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New Military Health Marketplace Ready For Mandatory COVID Vaccine

Sailors in mask walk between buildings at Naval Medical Center San Diego, Aug. 10, 2021.
Steve Walsh
Sailors in mask walk between buildings at Naval Medical Center San Diego, Aug. 10, 2021.

The military health care system in San Diego is prepared to vaccinate all troops against COVID, as soon as it becomes mandatory.

The Naval hospitals at Balboa and Camp Pendleton have administered roughly 250,000 doses of the COVID vaccine since it became available. It’s actually a fraction of the vaccines already given out by the two hospitals each year, said Rear Adm. Tim Weber, commander of Naval Medical Forces Pacific, during an event to announce a new partnership for facilities serving active-duty troops and their families in San Diego.

New Military Health Marketplace Ready For Mandatory COVID Vaccine
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Weber said the medical forces give hundreds of thousands of vaccines each year.


“So, we know how to do vaccines," he said. "And we know how to do vaccines on a mass scale because we do it every year.”

Secretary of Defense Lloyd Austin has asked the president to require the vaccine for active-duty troops as soon as Sept. 15. Roughly 70% of active-duty troops in San Diego have been vaccinated, which is in line with the rest of the active-duty military, higher than the 50% for the California National Guard. Still, there has been resistance, said Capt. Kim Davis, director of Naval Medical Center San Diego.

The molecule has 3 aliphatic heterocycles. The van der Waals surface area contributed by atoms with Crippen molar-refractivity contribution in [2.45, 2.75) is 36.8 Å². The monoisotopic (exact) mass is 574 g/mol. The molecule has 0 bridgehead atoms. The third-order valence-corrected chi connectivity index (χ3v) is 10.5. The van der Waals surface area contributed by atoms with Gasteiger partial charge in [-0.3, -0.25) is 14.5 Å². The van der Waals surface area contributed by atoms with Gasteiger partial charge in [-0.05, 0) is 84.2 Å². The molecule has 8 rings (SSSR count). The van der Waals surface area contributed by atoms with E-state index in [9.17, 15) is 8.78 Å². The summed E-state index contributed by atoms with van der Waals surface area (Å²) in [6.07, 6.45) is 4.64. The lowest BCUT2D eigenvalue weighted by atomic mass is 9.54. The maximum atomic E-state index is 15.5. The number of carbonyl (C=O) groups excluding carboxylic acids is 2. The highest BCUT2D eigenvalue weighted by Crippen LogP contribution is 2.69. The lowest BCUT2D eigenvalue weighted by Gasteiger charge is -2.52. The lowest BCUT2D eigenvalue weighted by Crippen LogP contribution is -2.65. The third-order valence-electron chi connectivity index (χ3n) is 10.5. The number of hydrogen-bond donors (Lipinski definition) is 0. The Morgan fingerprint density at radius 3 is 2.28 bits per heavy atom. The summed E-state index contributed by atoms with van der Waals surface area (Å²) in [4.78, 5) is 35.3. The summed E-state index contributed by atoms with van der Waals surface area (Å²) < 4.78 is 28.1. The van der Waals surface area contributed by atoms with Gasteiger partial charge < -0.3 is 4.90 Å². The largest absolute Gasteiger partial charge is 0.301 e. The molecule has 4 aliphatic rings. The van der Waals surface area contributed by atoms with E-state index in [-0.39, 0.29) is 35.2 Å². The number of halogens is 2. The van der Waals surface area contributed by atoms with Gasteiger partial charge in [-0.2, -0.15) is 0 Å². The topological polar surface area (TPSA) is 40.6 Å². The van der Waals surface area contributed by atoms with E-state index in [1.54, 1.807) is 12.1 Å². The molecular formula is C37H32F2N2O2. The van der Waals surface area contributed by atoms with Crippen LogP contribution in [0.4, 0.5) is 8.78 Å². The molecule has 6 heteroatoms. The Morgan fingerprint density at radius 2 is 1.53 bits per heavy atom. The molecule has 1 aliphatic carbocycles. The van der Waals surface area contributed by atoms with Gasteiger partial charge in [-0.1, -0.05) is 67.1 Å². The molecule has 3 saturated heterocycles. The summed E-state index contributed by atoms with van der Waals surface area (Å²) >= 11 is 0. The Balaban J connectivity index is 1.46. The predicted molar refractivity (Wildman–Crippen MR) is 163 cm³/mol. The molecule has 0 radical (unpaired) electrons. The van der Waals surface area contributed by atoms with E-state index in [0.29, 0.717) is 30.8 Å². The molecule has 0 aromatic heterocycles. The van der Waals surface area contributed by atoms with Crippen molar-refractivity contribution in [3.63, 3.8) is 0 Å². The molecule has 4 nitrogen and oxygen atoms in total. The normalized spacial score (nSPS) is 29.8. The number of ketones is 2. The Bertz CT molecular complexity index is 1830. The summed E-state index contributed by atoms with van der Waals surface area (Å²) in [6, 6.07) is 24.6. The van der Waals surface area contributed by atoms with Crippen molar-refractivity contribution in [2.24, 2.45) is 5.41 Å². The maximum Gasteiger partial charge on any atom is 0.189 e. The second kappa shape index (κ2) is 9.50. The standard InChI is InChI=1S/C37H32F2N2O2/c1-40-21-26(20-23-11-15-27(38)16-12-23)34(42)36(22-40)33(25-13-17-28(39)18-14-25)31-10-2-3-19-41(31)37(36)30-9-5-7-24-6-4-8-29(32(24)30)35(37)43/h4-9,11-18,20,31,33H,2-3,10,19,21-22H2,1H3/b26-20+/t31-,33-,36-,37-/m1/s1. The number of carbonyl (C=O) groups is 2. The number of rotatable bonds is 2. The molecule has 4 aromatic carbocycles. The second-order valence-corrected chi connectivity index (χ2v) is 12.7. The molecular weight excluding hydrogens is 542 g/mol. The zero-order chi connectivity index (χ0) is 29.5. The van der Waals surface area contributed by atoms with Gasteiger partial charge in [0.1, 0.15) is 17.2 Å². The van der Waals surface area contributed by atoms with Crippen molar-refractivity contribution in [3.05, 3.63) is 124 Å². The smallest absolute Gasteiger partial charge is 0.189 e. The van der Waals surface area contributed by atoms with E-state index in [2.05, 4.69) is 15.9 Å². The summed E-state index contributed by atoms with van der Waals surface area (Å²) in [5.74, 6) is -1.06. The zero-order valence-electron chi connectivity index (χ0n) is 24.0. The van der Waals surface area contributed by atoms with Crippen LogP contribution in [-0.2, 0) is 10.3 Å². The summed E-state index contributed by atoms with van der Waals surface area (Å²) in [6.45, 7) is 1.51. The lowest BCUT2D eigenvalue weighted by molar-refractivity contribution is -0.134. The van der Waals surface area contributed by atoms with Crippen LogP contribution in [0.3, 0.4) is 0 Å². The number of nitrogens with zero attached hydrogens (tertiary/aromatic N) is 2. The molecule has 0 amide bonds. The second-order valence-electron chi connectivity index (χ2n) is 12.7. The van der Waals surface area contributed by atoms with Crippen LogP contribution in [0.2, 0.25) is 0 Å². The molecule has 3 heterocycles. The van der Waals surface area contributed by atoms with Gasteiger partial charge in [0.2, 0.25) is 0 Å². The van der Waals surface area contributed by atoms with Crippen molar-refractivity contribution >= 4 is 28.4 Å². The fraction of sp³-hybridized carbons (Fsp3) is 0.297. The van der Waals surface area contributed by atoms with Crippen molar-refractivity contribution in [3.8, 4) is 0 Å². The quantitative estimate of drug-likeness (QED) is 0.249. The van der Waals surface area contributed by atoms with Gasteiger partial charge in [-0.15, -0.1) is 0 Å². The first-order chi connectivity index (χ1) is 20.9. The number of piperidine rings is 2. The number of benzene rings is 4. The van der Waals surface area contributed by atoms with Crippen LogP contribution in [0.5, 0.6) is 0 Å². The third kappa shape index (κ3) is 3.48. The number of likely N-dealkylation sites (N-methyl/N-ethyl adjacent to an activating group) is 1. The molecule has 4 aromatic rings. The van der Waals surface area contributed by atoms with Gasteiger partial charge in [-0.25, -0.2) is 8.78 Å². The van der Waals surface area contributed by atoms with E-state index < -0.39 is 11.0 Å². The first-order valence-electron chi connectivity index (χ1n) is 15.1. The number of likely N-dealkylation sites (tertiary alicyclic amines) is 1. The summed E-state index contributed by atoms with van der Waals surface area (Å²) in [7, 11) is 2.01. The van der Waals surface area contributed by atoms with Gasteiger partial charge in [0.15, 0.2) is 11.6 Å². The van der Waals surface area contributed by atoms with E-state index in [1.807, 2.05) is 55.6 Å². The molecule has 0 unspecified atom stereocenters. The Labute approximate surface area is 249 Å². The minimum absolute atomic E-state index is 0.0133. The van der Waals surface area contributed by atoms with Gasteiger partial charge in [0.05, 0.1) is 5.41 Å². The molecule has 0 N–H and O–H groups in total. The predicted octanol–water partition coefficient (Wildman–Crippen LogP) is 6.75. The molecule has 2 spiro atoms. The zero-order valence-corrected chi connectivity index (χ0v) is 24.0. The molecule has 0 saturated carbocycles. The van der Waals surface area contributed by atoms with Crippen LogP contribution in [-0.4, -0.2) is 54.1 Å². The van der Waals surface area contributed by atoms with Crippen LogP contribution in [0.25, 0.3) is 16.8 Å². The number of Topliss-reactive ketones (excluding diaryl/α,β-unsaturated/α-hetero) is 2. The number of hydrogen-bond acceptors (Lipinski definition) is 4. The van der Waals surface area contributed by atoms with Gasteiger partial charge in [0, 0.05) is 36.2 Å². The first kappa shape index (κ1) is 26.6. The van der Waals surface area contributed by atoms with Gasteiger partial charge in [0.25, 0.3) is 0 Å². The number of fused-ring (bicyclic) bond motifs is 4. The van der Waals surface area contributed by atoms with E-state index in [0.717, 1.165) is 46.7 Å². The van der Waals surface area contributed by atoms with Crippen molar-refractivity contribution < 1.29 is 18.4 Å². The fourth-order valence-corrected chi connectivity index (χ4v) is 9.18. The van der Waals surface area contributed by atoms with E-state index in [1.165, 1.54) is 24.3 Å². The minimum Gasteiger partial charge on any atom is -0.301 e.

“We’ve educated folks where we can. We know that any vaccine can have potential side effects," she said. "However, we know the long-term consequence of COVID-19 infections can be severe.”

Until it becomes mandatory, the Pentagon is relying on encouraging troops to seek out good information, Defense Health Agency Director Lt. Gen. Ronald Place said.

“The knowledge that we have," Place said. "The data that we look at are really overwhelmingly positive. These vaccines are among the most effective vaccines we’ve ever seen, with a safety profile among the safe that we’ve ever seen.”


Place was in San Diego on Tuesday to unveil a new combined medical marketplace for troops, retirees and their families. Part of a nationwide consolidation of military medicine, plans were put on hold for a year, while they grappled with the pandemic.

The new system is supposed to allow local military patients to move between the military hospitals and their clinics, as well as the VA and private doctors to form a more cohesive system.

Corrected: October 3, 2023 at 4:07 PM PDT
Editor's Note: An earlier version of this story quoted Rear Adm. Tim Weber saying his naval medical team vaccinates "500 (million) to 600 million vaccinations every year." He misspoke. The correct number was 500 to 600 thousand vaccinations. KPBS regrets the error.